Well, time is running out for my stay here in Croatia. Lucia hurried back to the US maybe two months ago to be with her mum and to help her sister, but I have continued with my classes, research, visiting, and travels. It has been tough, but somehow I have been getting by. The people here—Croatians, Fulbrighters, and everyone else—have been absolutely wonderful, and the Rakija so many have provided me has certainly helped. It has been a memorable stay.
But all that is now coming to an end; the taxi comes Tuesday morning and within maybe 20 hours I will be back in the ‘hot spot’ of Austin, Texas. But, I am not yet ready for good byes, even though most of them have already been given and all but maybe the indefatigable Jess is left among the Fulbrighters, although you never know when or where you will see Amela next! I still have a few stories to tell and tell them I will, even next month, when I am drinking tequila with the armadillos. And yes, my beautiful and loving wife of nearly 43 years awaits. If I want to be married another 43 years, I had better head home.
I recently took two trips out of Croatia, one to Albania the other to Serbia. Let me talk about my trip to Belgrade, which is in Serbia. Well, that may seem simple enough, but in Southeastern Europe nothing is simple. The Republic of Serbia (Republika Srbija) is where you will find Belgrade, while nearby there is a Republika Srpska, which is the preferred name, although sometimes it is Anglicized as ‘Serb Republic’ or ‘Bosnian Serb Republic’. I have visited RS, which is in Bosnia and Herzegovina. Here you will find the city of Banja Luka, but no Belgrade. You will also find many Serbs, as you do in Serbia, but you also find Bosnians (not always a preferred term, notably by the Serbs) and Bosniaks. Bosniaks are Bosnian but many Bosnians are not Bosniaks, which explains the presence of RS. Remember, RS is in BiH, as is Sarajevo, where there are many Bosniaks. One of my favorite students is Bosnian and she is of Croatian and Catholic background, as was Ivo Andrić, who won the Nobel Prize primarily for the wonderful ‘The Bridge over the Drina’, although he called himself Yugoslavian. Got it? It gets complicated from there, so I think I’ll move on to Belgrade, home of the new Wimbledon Men's champion.
You hate to compare a city you know well with one you don’t, but I guess that is a natural tendency. Belgrade is noisier, faster, busier, dirtier, and certainly much crazier than the wonderfully orderly Zagreb. It is also twice the size of Zagreb, and you often ‘feel’ it. Zagreb is the city you marry, while Belgrade…oops, sorry, but those old sexist adages are no longer accepted. I was in Belgrade for four days and had a wonderful time. I stayed near the city center, close to the ‘Bohemian’ Skadarlija neighborhood. Much of it is getting pretty touristy, but much of it is also very cool. This is a ’hip’ town with alternative culture to spare.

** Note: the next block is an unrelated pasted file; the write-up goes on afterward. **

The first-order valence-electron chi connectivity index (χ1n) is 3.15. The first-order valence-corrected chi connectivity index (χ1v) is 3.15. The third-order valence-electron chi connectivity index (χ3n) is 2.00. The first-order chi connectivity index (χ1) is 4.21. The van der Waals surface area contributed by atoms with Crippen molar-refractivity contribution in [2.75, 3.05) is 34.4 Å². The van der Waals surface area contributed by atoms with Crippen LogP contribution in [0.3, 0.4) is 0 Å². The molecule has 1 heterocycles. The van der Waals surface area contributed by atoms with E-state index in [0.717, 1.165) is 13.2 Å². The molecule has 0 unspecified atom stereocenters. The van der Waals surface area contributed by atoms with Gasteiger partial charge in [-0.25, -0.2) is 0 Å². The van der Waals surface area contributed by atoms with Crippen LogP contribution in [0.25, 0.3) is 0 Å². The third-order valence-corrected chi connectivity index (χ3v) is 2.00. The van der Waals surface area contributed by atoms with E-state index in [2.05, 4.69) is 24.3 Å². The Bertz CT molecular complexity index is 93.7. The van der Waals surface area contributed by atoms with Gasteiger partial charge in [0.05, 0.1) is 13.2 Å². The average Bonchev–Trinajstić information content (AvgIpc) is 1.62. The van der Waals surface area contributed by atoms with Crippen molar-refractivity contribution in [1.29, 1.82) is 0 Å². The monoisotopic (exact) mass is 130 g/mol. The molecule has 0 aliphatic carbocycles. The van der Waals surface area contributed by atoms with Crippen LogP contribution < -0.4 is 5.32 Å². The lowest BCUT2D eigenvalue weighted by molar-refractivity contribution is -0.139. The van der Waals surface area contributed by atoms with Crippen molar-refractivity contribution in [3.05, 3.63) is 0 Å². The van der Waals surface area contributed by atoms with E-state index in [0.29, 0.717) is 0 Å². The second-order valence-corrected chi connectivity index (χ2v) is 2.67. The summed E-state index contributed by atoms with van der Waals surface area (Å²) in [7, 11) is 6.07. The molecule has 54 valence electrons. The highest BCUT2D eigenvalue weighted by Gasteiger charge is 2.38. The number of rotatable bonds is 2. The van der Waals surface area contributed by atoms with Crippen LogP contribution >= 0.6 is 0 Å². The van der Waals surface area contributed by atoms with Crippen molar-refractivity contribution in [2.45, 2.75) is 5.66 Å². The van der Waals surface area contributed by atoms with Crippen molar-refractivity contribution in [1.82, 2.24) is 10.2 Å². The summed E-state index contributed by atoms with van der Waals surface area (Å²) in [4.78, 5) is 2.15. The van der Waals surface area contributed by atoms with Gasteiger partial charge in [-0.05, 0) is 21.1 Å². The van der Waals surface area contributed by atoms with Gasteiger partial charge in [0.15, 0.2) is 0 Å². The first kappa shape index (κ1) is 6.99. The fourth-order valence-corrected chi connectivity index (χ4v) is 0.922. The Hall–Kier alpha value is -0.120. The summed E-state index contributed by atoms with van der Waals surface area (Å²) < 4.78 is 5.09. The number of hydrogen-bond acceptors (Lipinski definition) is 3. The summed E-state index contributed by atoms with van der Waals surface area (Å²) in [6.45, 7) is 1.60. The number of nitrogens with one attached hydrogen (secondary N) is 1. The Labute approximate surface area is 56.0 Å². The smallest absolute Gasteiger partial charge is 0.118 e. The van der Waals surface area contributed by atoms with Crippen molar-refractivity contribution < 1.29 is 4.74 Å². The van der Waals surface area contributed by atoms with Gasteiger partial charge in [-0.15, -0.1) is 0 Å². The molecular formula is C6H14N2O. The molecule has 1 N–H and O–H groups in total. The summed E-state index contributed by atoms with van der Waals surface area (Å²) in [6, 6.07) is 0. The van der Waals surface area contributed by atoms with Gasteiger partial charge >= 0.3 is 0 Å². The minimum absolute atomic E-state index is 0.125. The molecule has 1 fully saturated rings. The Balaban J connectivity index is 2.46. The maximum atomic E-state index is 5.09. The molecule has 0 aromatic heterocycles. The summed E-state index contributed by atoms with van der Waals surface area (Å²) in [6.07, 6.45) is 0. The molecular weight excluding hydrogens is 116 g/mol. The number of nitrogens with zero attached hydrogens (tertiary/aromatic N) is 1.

One of the main sites is the Kalemegada, which is a huge fortress that is on a hill (all this can be Goggled, of course) in a huge park that overlooks the city. It’s all spectacular and takes a full day to explore. Young lovers, old lovers, families, and singles were scattered throughout the park; every time I went it was busy and energetic. From many vantage points you can see the Danube and the Sava, and their point of confluence, as well as all the activities that are going on along the river fronts.
Other interesting places include Knez Mihailova Street, which is really a long outdoor mall. It was always busy and was always fun, from buskers to high end shopping, but it was always great fun. It always seemed to be on my way from my B&B (a great one, by the way). So I walked it often. The Trg Republike anchors one end while at the other you’ll find the entrance to the park and Kalemegada. This is where I saw a little girl dancing to the old fiddler. She seemed to think she was dealing with an interactive cartoon character. His face never changed, until the end, when he threw her a kiss, then he fell over and died. OK, I lied about the last part just to see if you were still reading.